One of the Foreign Corrupt Practices Act cases we’ve been paying relatively more attention to here on GAB is the investigation of JP Morgan’s hiring practices in Asia (mainly China), in connection to allegations that JP Morgan provided lucrative employment opportunities to the children of powerful Chinese officials–both in the government and at state-owned enterprises (SOEs)–in exchange for business. A couple weeks back the Wall Street Journal published a story about the case, indicating that the government and JP Morgan were likely to reach an agreement soon in which the firm would pay around $200 million to settle the allegations. (The WSJ story is behind a paywall, but Thomas Fox has a nice succinct summary of both of the case generally and of the recent developments reported by WSJ.)
I’ll admit that my first reaction, on seeing the WSJ report, was skepticism that we were actually on the verge of seeing a settlement announcement. After all, the last time the WSJ broke a story about an imminent settlement of an FCPA case we’ve been following here on GAB, it was a story about the Walmart investigation last October; that report said that “most of the work had been completed,” and hinted that the announcement of a (smaller-than-expected) settlement was imminent. It’s now nine months later… and still no settlement. Apparently the Walmart case may have gotten more complicated since the WSJ‘s October report, but still, I think there are sometimes good reasons to season these inside scoops with the appropriate grains of salt. But, back to the reports on JP Morgan’s Asian hiring practices.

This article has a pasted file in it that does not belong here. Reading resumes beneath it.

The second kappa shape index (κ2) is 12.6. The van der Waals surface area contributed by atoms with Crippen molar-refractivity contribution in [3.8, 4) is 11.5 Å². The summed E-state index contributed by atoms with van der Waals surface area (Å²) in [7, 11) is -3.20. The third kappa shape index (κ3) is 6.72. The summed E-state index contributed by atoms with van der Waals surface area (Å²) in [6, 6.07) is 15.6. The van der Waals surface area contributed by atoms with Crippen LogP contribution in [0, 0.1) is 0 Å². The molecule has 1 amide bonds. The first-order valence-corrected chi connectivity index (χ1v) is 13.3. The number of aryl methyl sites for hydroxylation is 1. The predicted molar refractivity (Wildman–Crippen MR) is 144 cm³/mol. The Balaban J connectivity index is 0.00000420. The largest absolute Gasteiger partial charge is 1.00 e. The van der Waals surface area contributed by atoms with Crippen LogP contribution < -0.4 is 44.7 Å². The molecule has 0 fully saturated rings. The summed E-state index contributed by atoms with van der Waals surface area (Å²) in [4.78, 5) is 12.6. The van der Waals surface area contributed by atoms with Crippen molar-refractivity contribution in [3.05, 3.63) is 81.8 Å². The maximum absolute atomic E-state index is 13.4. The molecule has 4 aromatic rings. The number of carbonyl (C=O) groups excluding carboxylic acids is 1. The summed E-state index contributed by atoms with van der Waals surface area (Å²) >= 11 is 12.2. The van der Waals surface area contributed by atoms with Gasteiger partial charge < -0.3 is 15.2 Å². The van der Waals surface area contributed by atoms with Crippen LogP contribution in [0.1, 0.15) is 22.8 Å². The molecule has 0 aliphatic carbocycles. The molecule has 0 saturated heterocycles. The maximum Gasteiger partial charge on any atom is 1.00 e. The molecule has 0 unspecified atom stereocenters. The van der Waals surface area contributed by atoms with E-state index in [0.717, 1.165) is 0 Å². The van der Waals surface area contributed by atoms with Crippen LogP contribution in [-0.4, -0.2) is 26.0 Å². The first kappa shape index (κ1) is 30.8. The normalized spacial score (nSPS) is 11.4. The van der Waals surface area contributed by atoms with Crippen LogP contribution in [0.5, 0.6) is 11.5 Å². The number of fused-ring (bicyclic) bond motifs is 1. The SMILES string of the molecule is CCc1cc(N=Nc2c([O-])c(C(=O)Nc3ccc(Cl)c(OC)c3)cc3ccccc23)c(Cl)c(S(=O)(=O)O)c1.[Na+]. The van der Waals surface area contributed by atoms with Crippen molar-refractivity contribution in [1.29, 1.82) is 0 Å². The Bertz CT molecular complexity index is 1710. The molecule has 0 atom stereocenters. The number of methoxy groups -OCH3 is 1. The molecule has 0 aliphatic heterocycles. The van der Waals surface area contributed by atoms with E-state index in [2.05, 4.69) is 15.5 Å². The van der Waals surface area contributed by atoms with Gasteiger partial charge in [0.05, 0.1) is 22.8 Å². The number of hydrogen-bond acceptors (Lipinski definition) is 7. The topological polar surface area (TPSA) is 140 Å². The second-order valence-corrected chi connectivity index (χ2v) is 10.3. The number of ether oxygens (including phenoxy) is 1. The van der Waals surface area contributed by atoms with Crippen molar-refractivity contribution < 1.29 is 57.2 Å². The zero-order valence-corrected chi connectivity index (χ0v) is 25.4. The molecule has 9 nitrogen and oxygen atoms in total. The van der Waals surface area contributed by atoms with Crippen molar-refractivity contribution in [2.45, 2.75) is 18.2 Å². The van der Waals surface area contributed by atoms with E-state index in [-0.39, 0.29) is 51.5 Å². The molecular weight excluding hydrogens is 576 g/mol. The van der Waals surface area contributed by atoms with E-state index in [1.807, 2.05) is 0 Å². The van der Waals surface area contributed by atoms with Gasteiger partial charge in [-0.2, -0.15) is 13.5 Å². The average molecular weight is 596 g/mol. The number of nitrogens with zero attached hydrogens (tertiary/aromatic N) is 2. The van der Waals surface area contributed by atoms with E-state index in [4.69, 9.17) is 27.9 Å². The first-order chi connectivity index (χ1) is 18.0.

To me the most interesting feature of the recent report concerns the legal issue that is reportedly the sticking point between the government and JP Morgan. That issue is not the question whether an SOE official is a “foreign official” for FCPA purposes: According to the WSJ report, JP Morgan is not disputing the government’s position that SOE executives, at least in this case, are foreign officials, even though that issue is a major focus of critics who believe the government’s interpretation of the FCPA is too broad. And, the question whether a job for a relative counts as “anything of value”–the question that provoked the extended blog debate between Professor Andrew Spalding and me, as well as a good chunk of the other commentary on the case–also does not seem to be something that JP Morgan is contesting. Rather, at least according to the WSJ report, the big question seems to be whether an offer of a job to an official’s relative, given with the intent to influence that official’s exercise of her duties, is a violation of the FCPA even if there is no quid pro quo–at least if the conduct takes place in a country where preferential hiring for official’s relatives is “standard business practice.”
This seems to be to be a legitimately hard legal question, and one where I’m not yet sure what I think. As our regular readers may know, I’m generally fairly “hawkish” on FCPA enforcement, usually sympathizing with the government’s broad reading. And the text of the FCPA can certainly be read not to require any quid pro quo–indeed, that might be the more natural reading. But in contrast to some of the other accusations of alleged overreach lodged against the US FCPA enforcement agencies, here (if the reports are to be believed) the argument on the other side is fairly strong, both as a matter of law and as a matter of policy. In the end, I think I still come down on the government’s side, both on the legal question and the policy issue. But I’m genuinely conflicted, and would very much like to hear what others think on this one. Continue reading